There is a lot of research that has linked the community of microbes we carry in our bodies to our health. New work by researchers at Stanford has shown how variations in diet can have a major impact on the microbial community in our gastrointestinal tract, also known as the gut microbiome. This work, which was reported in Science, reflects how the modern Western diet has had likely had a big influence on the microbial species in our guts.
This study followed the changes in the gut microbiome of the Hadza, one of the last remaining hunter-gatherer tribes in the world. Living in the Rift Valley of Tanzania, they have a seasonal diet. Assessments by the scientists showed that the microbial species they hosted in their guts changed according to the changes in their diet.
“Surviving hunter-gatherer populations are the closest available proxy to a time machine we in the modern industrialized world can climb into to learn about the ways of our remote human ancestors,” explained the senior author of the report, Justin Sonnenburg. He is an Associate Professor of Microbiology and Immunology at Stanford.
The microbial species we host evolved along with us over millions of years; they work to break down molecules like fiber that are sometimes hard for us to digest. The microbiome also competes against dangerous bacteria, helping to shield us from it. Our diet has changed radically in a short period of time, however, and the bacteria we host may not be keeping up with these shifts.
Soon, the Hadza will be going through the same changes. There is a diminishing number of people still adhering to their hunter-gatherer lifestyle; of the thousand members of the community, only around 200 stick to such a diet. “The 100 to 200 Hadza sticking to this routine will possibly lose it in a decade or two, maybe sooner. Some are using cell phones now,” Sonnenburg noted. “We wanted to take advantage of this rapidly closing window to explore our vanishing microbiota.”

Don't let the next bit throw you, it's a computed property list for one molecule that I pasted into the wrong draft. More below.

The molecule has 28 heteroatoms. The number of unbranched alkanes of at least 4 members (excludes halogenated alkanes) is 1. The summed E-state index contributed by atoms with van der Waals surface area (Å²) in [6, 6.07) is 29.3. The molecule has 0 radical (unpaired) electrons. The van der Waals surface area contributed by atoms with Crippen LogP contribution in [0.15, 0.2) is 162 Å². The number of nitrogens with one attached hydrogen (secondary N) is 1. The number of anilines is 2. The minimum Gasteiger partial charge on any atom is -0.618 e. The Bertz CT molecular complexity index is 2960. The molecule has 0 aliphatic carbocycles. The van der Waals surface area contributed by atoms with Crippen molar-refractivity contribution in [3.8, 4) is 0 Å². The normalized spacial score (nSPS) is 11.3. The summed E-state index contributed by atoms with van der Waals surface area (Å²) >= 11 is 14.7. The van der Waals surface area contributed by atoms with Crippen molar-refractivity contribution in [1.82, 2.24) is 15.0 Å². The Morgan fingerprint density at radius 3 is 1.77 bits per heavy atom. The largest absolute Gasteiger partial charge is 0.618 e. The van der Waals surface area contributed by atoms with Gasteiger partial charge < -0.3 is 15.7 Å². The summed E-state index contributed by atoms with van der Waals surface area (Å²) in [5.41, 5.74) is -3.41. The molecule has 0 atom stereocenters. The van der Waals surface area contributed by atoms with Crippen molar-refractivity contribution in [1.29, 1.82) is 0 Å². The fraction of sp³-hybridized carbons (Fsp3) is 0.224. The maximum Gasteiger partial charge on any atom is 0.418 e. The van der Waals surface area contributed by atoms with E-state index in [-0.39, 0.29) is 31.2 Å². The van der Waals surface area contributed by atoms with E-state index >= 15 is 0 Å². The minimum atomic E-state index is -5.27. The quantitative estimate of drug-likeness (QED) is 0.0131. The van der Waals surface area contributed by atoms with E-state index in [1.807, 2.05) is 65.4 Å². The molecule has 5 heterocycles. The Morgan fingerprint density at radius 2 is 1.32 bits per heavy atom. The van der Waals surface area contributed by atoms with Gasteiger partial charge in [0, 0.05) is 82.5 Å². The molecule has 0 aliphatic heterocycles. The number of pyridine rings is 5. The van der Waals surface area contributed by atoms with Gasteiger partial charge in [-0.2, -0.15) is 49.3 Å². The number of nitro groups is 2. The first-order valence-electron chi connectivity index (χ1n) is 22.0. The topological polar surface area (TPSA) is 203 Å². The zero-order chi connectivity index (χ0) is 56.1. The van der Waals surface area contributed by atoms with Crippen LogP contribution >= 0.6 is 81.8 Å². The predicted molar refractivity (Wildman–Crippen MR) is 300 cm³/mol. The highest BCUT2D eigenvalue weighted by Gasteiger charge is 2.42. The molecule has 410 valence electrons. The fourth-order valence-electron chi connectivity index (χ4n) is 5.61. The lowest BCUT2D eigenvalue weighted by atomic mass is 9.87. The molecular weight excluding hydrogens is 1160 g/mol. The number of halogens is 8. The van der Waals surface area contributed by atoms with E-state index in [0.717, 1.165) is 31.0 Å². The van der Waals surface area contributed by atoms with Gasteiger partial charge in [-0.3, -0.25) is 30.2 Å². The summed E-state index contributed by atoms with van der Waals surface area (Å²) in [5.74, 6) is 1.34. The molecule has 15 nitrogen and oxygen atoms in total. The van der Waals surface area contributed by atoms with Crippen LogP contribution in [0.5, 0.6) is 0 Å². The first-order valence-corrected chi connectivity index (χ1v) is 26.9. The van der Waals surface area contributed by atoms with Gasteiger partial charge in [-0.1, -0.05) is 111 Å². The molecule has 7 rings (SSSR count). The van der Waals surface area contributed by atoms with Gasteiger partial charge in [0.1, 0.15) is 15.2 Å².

For the Hadza, the hunter-gatherer diet consists primarily of five things: a fruit called baobab, berries, tubers, meat, and honey. Tubers and baobab are there any time of year while meat is primarily there during the dry season and berries and honey during the wet season. Genetic analysis of stool samples revealed the associated changes in the microbiome.
The researchers found that the microbiome contained roughly the same populations of microbes in the Hadza when the samples were taken a year apart. The level of one species of bacteria rose with the wet season and was reduced during the dry season. That bacterium is practically absent from people that are living in the industrialized world. Learn more about the work from the video.
“Our own microbiota can change significantly from day to day, or even within hours, in response to what we’ve been eating,” said Sonnenburg.
It may be that some bacterial species can bounce back, but if they are deprived of the fiber they need to survive for too long, they may never return.
“Fiber’s all that’s left at the very end of our digestive tract where these microbes live, so they’ve evolved to be very good at digesting it,” explained Sonnenburg. “The Hadza get 100 or more grams of fiber a day in their food, on average. We average 15 grams per day.”